Did you know that before the invention of toilet paper people used strange objects to clean their behinds? For instance, corn or coconut shells!

Romans used a rough sponge on a stick. Whereas, Greeks used ceramic stone shards. Not to think of the French Monks who used Goosenecks! It is known that Americans do a lot with corn. So it is not strange that the Americans used old corn cobs with that hairy top to wipe their butt. In the African continent, people used coconut shells and banana leafs because these contained fewer bacteria than other objects.

During the 16th till 18th-century people started to use old dirt (sand or mud) to wipe and clean their butt. Back then, this was seen as a normal habit in daily life. Imagine using your bare hands to clean your back after taking a dump. The invention of the real toilet paper took place at the end of the 18th-century. But became a mass industry at the late 19th-century. And we can guess who invented this technological piece of artwork… thank you China!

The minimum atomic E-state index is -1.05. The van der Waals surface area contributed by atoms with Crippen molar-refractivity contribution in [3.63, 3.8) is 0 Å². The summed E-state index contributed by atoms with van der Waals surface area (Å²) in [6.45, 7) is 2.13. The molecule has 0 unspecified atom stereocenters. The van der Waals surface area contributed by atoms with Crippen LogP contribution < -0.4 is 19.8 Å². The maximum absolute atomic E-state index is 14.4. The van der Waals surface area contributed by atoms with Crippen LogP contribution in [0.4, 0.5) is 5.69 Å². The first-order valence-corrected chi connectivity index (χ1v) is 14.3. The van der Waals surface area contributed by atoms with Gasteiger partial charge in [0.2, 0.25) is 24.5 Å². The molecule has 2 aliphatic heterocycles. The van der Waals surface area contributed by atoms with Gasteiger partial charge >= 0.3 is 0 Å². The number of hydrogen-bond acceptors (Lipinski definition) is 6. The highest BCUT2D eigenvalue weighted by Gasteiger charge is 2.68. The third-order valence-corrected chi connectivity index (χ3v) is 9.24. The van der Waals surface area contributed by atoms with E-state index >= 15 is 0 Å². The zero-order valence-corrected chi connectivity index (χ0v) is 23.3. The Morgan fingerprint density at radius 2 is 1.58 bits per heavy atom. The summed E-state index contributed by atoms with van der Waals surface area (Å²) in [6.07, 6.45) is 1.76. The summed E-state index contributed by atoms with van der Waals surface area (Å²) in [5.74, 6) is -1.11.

American Toilet Corn Paper

American Toilet Corn Paper

European Butt Scraper

Roman Sponge Stick Wiper